Before the publication of Chinua Achebe's Things Fall Apart in 1958 public awareness in the West of fiction from Africa was confined chiefly to white writers such as Doris Lessing, Alan Paton, or Nadine Gordimer. Thus Achebe's first novel, written in English, though he is himself a Nigerian of the Igbo people, was a notable event. More noteworthy was the fact that it was a very good novel and has become over the years probably the most widely read and talked about African novel, overshadowing the efforts of other West African novelists as well as those of East and South Africa. Its reputation began high and has remained so, stimulating critical analysis in hundreds of articles, many books, and dissertations. Its story describes, whatever one may expect from its Yeatsian title, the life of a traditional Igbo rural village and the rise of one of its gifted leaders, Okonkwo, before colonization, and then observes the consequences for the village and the hero as they confront the beginnings of the colonial process. Achebe's subsequent three novels, more or less related but not sequential, No Longer at...
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SOURCE: “Eternal Sacred Order versus Conventional Wisdom: A Consideration of Moral Culpability in the Killing of Ikemefuna in Things Fall Apart,” in Research in African Literatures, Vol. 18, No. 1, Spring, 1987, pp. 71–79.
[In the following essay, Opata argues that the character Okonkwo was not morally culpable when he killed Ikemefuna in Things Fall Apart because he was following the sacred order of the oracle.]
As the man who had cleared his throat drew up and raised his matchet, Okonkwo looked away. He heard the blow. The pot fell and broke in the sand. He heard Ikemefuna cry, “My father, they have killed me!” as he ran towards him. Dazed with fear, Okonkwo drew his matchet and cut him down. He was afraid of being thought weak.
(Things Fall Apart 43)
Okonkwo's killing of Ikemefuna—his knottiest moral dilemma in the novel—has generally been seen by critics as an unconscionable act that is tantamount to an offense against the gods of the land. After Ikemefuna's death, Okonkwo's closest friend, Obierika, tells him that what he did “will not please the Earth” because “it is the kind of action for which the goddess wipes out whole families” (46). Earlier, Ezeudu, “the oldest man” in Okonkwo's own quarter of Umuofia, had told Okonkwo not to have anything to do with the killing of...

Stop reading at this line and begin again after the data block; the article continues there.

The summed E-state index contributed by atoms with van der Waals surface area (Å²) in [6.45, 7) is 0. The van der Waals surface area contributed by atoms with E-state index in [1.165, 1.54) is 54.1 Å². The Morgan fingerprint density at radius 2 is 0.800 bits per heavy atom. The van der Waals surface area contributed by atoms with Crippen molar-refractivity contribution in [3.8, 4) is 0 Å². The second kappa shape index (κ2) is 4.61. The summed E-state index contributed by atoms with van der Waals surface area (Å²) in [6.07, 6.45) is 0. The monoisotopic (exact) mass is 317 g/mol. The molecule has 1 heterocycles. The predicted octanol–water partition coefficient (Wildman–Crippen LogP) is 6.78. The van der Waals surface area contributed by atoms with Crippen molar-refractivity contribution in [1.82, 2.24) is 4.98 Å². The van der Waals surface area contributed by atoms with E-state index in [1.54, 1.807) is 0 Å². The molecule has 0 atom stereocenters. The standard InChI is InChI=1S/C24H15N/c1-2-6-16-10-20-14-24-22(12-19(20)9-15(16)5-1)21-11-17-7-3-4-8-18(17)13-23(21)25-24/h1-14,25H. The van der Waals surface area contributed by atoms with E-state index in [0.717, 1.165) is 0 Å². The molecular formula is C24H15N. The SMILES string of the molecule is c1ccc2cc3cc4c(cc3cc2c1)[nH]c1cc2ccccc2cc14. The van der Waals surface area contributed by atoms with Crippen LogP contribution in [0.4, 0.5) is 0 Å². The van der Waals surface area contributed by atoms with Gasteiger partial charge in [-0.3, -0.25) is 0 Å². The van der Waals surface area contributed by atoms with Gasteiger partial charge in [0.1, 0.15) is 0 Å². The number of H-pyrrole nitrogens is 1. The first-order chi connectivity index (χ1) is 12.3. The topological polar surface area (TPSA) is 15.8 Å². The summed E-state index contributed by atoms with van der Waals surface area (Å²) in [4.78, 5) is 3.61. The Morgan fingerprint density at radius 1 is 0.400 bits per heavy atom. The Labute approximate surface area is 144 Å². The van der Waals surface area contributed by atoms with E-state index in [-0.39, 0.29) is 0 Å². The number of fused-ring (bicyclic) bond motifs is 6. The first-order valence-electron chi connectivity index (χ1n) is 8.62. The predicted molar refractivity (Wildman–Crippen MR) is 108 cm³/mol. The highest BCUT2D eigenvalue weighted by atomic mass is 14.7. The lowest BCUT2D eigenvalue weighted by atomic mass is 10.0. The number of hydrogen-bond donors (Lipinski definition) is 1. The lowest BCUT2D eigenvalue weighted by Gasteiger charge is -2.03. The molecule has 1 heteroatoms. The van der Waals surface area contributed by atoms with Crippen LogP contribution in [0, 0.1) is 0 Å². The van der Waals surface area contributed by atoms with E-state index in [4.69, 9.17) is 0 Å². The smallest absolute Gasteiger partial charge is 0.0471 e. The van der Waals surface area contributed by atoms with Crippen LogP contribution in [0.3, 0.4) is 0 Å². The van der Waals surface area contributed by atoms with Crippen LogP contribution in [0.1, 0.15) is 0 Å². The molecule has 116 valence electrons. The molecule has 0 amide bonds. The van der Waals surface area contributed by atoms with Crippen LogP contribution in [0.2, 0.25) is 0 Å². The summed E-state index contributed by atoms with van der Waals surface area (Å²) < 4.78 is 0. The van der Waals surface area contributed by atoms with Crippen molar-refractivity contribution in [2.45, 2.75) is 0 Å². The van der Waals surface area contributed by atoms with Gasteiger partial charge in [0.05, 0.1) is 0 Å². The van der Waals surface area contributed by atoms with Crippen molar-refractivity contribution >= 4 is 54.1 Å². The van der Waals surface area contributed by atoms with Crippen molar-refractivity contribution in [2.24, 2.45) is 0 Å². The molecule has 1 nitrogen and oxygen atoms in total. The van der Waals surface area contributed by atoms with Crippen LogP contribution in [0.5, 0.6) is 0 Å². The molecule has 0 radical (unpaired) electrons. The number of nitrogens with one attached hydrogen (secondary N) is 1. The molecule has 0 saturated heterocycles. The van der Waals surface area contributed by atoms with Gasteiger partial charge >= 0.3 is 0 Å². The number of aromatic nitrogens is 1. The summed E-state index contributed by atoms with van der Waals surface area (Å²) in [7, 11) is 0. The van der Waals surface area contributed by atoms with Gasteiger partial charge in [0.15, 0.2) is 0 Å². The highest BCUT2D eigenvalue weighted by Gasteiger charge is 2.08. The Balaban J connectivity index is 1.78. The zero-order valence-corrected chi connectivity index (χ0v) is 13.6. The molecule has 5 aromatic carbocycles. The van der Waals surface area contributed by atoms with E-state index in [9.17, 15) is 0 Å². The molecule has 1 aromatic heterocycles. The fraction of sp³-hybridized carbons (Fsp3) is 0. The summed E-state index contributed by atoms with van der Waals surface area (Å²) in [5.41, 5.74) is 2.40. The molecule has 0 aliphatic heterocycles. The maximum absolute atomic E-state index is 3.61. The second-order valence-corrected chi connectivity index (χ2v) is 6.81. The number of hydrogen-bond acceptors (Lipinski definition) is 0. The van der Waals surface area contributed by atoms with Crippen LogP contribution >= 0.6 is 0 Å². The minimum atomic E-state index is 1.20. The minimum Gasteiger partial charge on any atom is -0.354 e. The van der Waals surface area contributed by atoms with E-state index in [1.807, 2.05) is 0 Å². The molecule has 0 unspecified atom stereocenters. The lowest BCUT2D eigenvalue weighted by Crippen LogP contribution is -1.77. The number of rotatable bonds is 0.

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SOURCE: “The Paradoxical Characterization of Okonkwo,” in Approaches to Teaching Achebe's “Things Fall Apart,” edited by Bernth Lindfors, Modern Language Association of America, 1991, pp. 58–64.
[In the following essay, Elder analyzes Okonkwo's character in terms of his relationship to Igbo society in Things Fall Apart.]
Why does Okonkwo end tragically? This question haunts every reader of Things Fall Apart, for we sense that a satisfactory answer would explain not only Chinua Achebe's complex protagonist but also the writer's larger concern about the destruction of traditional African society during the period of colonization. Students used to typical Western protagonists struggle to classify Okonkwo as either a hero or an antihero and to discover the tragic flaw that leads to his defeat. Through a sensitive reading of the novel and an introduction to Achebe's critical judgment of his hero, an instructor can help students detect the writer's ambivalence both toward Igbo society at the time of colonial contact and toward Christianity and the British governmental structures. A fruitful way to analyze Okonkwo, therefore, is to have students determine, through internal and external evidence, how easily he fits into the Igbo community, whether he exemplifies its values, and why he takes an isolated stand against the colonizers. Such an examination reveals a paradoxical protagonist who, by...
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SOURCE: “Ezinma: The Ogbanje Child in Achebe's Things Fall Apart,” in College Literature, Vol. 19–20, No. 3–1, October–February, 1992–1993, pp. 170–75.
[In the following essay, Aji and Ellsworth examine how the character Ezinma operates on both a cultural and a literary level in Things Fall Apart.]
Chinua Achebe's Things Fall Apart (1959) is commonly read as a testimony of the cultural confrontation during the period of British colonialism.1 For the non-African it is an obvious beginner's text to discover the West African, specifically Igbo, culture. The book is at once a cultural resource, a historical novel, a morality tale, and above all a great literary work that celebrates its own cultural milieu and renders it familiar to others. Although written in English, Things Fall Apart is an African storyteller's story, making greater use of African folktale elements than of Western narrative conventions. In the Igbo village-clan Umuofia, time is measured by generations, seasons, lunar cycles, planting, and harvest festivals. The past exists concurrent with the present in the tales told by parents to children, by elders to youngsters, through the egwugwu processions where ancestral spirits preside over domestic disputes. Dwarfing the physical world is a spiritual expanse where the living constantly interact with their ancestors, with personal chis...